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New garda rules encourage speaking up as 'harassment of whistleblowers continues'

Minister Frances Fitzgerald still has not published a report into allegations of a campaign to discredit a whistleblower.

Minister Fitzgerald (right) says she expects to bring proposals to the government
Minister Fitzgerald (right) says she expects to bring proposals to the government "in the very near future".
Image: RollingNews.ie/Photocall Ireland

THIS WEEK THE Policing Authority, which was established just one year ago, launched a new code of ethics for An Garda Síochána.

Included is a commitment to speak up and report wrongdoing.

Speaking to TheJournal.ie, authority member Judith Gillespie said members of the force from the bottom to the very top also have a role to “support those who speak up and challenge those who bully or intimidate” people who report wrongdoing.

The publication of the new code came on the same day Garda Commissioner Nóirín O’Sulivan said she was not aware of any campaign to discredit any individual in the context of garda whistleblowers. She was asked by RTÉ’s Seán O’Rourke about a number of protected disclosures which are the subject of a report by Judge Iarflaith O’Neill.

The judge presented the final report to Minister Frances Fitzgerald before Christmas, but it has yet to be published or even presented to Cabinet. She said yesterday that she expects to bring proposals to the government “in the very near future”.

The delay in publishing the report was criticised by TD Mick Wallace, who made reference in the Dáil to O’Sullivan’s radio interview.

“Yesterday, the Garda Commissioner was on the airwaves telling us how wonderful everything is and how wonderful she is herself, bombing us with doublespeak. Meanwhile, the harassment of whistleblowers continues,” he said.

He referenced whistleblower Keith Harrison, who he said has written to the commissioner 14 times detailing his “harassment and bullying”.

Public confidence

Speaking under Dáil privilege, Wallace asked whether the Taoiseach intended to “leave the Commissioner in place”.

If all is so well, as the Commissioner likes to tell us, can the Taoiseach or the Commissioner explain to me why so many whistleblowers are out sick and why they are not at work? Why does Nóirín O’Sullivan not ring the whistleblowers? How is it that she has never even rung them? She has not rung any of them. Would the Taoiseach consider asking the Commissioner to ring the whistleblowers who she says she cares so much about? It is a bit scary that what she says in public is one thing, but the reality on the ground could not be much different.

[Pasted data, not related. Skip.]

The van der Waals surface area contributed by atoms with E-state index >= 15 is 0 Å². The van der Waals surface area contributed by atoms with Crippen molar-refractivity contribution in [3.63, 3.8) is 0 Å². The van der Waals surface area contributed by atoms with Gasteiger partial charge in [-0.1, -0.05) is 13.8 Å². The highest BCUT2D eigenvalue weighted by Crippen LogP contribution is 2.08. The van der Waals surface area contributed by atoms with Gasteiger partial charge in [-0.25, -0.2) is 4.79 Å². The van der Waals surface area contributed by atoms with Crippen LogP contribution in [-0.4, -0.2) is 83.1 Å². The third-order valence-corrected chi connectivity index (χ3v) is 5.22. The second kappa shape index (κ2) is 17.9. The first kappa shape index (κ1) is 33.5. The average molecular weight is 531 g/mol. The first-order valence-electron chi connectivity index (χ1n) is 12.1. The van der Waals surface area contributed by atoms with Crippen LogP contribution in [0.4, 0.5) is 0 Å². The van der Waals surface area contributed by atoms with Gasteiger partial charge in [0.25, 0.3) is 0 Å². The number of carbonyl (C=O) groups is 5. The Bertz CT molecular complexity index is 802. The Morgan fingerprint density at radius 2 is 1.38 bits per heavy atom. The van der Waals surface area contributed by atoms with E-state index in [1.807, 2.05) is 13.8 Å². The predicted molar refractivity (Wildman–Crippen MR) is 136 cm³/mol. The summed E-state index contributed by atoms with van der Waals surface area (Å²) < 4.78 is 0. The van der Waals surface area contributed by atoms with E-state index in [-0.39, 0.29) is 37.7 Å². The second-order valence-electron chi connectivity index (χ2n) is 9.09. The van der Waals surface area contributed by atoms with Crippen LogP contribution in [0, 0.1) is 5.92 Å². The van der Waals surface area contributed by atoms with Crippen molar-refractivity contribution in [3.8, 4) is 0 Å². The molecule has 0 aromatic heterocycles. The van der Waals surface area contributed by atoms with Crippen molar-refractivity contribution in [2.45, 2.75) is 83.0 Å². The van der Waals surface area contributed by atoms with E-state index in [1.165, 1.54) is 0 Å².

“To be honest, I do not know what is in the O’Neill report. It was received by the Tánaiste before Christmas. As third parties are specifically mentioned in it, the Tánaiste quite rightly referred the report to the Attorney General for analysis and assessment of the form in which and the extent to which it might be published,” the Taoiseach later explained.

Gillespie said the Policing Authority also has not seen the report, but said she imagines she and her colleagues will have a role once it is published – if it is published.

“In terms of public confidence issues there may be questions we will want to ask and taking forth any recommendations that might come from that.”

I think it’s the same for any enquiry into the public service of any description, it is important from the perspective of openness and transparency – in particular if there’s wrongdoing – that it should be published

“The authority has a role in ensuing third party reports the recommendations of third party reports are implemented, we already have that function. If there are recommendations, we’ll certainly be interested in them,” she said.

Read: ‘I’m not aware of any campaign to discredit any individual’ – Nóirín O’Sullivan>

Read: ‘Where there should be aspiration, there is sanction’ – Gardaí on their new ethics rules>

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